It’s easy to feel burned out (no pun intended) as headline after headline highlights the negative impact of climate change on weather, people, and economies all over the world. With such a large-scale issue, it can also be hard to feel like anything we do will make a difference. However, as we start off this new decade, perhaps now is the time to revisit our habits, activities, and plans to see if small changes we make at home and at work might contribute to a greater good.
Focus on transportation: According to the EPA, the transportation sector, which includes planes, trains, buses, and cars, generates the largest share of greenhouse gas emissions – nearly 30% of the U.S. total. Companies that incentivize carpooling, biking, bussing, or train commuting – especially for shorter trips – can cut down on the fossil fuel their employees use. When possible, offering a subsidy or employee rewards program for lower carbon emissions may help make the switch more appealing.
Shifting to renewable energy sources like wind, solar, and bioenergy can be done at a corporate or personal scale. The EPA notes that over 60% of our electricity comes from burning fossil fuels, mostly coal and natural gas, and that heat is also a primary producer of carbon emissions from residential areas. While companies are better positioned to use biomass to produce electricity at a large scale, households can install solar panels or use wood, wood pellets, or charcoal as sources of heat to replace petroleum sources. The U.S. Energy Information Administration classifies biomass as a carbon-neutral source of energy, since “plants that are the source of biomass for energy capture almost the same amount of CO2 through photosynthesis while growing as is released when biomass is burned.”
For Boise Paper, continuously reducing the energy needed to make paper is a primary sustainability goal. At our Jackson, Alabama, mill, 66% of the fuel used is renewable, plant-based biomass. This number is 72% at our mill in International Falls, Minnesota.
Remote working arrangements are on the rise as a way to recruit and keep top talent, but they have the added bonus of helping reduce commute-related carbon emissions. As the New York Times notes, a “Skype call or Google Hangout produces very little carbon dioxide.” Employers who are able to offer remote workdays or remote staff positions reduce the number of cars on the road and boost morale, productivity, retention, recruitment, and more.
Reducing food waste is incredibly scalable. A recent article in PLOS ONE journal estimated that up to 40% of American food is wasted by private consumers alone, a fact echoed by Feeding America, the nation’s leading anti-hunger organization. The New York Times notes that “food waste occupies a significant chunk of our landfills, adding methane to the atmosphere as it decomposes. Even more important, wasted food adds to the amount of food that needs to be produced, which is already a big part of our carbon load.” Buying less food at the grocery store or when catering events, donating scraps and other table waste to local farms, and composting services are all examples of ways you can reduce food waste.
Last but not least, plant a tree, or three! As trees grow, they use water, carbon dioxide, and solar energy to make their own food. This process removes carbon from the atmosphere and stores it in the wood, which has huge potential for helping address climate change. For example, in urban areas, planting trees along streets absorbs emissions from cars before the carbon reaches the atmosphere.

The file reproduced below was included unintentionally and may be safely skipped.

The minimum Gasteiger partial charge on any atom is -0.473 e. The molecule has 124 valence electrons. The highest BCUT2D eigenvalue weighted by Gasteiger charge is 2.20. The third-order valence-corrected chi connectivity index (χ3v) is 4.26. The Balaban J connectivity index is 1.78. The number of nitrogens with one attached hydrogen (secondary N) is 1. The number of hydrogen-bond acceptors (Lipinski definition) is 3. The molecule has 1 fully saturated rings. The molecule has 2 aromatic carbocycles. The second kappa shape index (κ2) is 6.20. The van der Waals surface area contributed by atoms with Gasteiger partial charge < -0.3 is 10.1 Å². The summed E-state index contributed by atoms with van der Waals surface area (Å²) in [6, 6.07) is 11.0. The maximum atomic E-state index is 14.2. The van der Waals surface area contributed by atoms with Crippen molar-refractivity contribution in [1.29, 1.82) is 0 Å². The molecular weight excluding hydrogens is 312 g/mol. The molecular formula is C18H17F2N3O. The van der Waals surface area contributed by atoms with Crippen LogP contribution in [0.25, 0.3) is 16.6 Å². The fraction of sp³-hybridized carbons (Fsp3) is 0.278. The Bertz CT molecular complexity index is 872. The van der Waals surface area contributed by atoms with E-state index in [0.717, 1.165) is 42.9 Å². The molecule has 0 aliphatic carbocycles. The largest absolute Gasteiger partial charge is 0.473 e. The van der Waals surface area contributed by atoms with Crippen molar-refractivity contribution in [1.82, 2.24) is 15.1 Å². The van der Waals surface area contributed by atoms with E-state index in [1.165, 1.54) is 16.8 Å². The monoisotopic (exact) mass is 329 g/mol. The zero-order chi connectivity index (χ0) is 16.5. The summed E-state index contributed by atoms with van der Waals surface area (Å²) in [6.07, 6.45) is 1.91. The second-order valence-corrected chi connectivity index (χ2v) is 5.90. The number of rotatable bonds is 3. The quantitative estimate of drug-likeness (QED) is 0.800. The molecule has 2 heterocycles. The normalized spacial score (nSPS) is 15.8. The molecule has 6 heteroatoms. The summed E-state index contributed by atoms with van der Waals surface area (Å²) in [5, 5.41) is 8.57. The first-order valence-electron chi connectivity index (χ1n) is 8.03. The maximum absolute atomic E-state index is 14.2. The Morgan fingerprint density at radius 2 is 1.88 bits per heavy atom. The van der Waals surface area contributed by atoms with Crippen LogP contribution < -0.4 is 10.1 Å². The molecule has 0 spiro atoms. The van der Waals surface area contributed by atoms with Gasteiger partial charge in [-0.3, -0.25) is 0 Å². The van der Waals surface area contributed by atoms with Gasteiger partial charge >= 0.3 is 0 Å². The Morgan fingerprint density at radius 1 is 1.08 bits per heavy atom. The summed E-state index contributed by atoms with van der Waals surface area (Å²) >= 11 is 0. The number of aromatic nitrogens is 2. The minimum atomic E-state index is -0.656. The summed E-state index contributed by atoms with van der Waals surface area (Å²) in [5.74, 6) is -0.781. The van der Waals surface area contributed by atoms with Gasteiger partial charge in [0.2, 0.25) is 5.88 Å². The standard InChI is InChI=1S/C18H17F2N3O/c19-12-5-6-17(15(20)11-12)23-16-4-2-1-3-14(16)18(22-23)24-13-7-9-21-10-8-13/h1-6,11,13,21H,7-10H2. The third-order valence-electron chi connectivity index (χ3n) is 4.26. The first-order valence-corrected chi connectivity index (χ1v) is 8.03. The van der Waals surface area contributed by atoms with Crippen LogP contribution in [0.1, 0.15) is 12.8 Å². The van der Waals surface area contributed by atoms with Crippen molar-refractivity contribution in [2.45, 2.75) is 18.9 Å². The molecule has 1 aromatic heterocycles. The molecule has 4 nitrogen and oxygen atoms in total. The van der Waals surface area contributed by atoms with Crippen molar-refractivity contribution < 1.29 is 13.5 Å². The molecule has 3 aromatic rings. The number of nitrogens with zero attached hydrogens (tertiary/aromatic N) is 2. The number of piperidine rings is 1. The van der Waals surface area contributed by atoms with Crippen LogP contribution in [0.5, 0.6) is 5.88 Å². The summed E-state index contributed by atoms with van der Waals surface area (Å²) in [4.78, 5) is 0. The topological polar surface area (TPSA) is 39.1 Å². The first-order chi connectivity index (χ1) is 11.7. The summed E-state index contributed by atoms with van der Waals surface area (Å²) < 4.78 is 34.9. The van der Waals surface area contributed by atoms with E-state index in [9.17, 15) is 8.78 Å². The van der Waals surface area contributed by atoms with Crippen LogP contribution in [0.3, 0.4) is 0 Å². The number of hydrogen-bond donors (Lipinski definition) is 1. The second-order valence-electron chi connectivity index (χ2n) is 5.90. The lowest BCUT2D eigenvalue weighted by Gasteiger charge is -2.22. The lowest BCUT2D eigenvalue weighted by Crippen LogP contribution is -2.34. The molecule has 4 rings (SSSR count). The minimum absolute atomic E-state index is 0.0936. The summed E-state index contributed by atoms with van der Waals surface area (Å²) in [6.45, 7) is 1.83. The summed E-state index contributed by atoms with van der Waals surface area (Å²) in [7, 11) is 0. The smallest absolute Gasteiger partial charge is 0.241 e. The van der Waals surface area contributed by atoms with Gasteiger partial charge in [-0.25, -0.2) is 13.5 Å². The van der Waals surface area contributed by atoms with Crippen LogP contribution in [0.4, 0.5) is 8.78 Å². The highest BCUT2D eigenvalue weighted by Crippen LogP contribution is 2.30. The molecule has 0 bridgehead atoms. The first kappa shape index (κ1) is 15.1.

More trees growing equals more carbon stored, but that’s only half of the equation. Wood products like paper, lumber, and furniture keep that carbon stored and locked away (potentially for a VERY long time, as verified by the recent archaeological discovery of the wooden foundations of a 2,000-year-old building in Rome!).
The forest sector is a tremendous steward of both sides of the carbon equation: delivering sustainably manufactured products that keep carbon out of the atmosphere and constantly replanting trees to ensure we can meet the demand for today and tomorrow.
Shifting to carpooling, offering remote work days, reducing food waste, or sponsoring a tree planting day can add up. We believe the collective impact of the actions that companies and individuals take will make a difference. Think of it as crowdsourcing for climate – every little bit counts! For the new year, make it your resolution to be part of the solution.
Sources: “Climate change: Three ways to market the science to reach the skeptics” Psy.Org; “Climate impacts,” Union of Concerned Scientists; “Climate kids: How to help,” NASA; “What you can do about climate change,” New York Times; “The climate mitigation gap: education and government recommendations miss the most effective individual actions,” IOPScience; “Ten simple ways to act on climate change,” BBC; “Climate change: How 1.5C degrees of global warming could change the world,” BBC; “What is climate change?” BBC; “Fighting food waste with food rescue,” Feeding America; “The progressive increase of food waste in America and its environmental impact,” PLOS ONE; “Tree planting ‘has mind-blowing potential’ to tackle climate crisis,” The Guardian; “Examining the viability of planting trees to help mitigate climate change,” NASA; “Fast facts | Trees + transportation,” ForestProud; “The global tree restoration potential,” Science Magazine; “Muddy find shows how foreign timber helped build ancient Rome,” Inside Science; “Greenhouse gases equivalencies calculator – Calculations and references,” EPA; “Sources of greenhouse gas emissions” EPA; Biomass explained” U.S. Energy Information Administration
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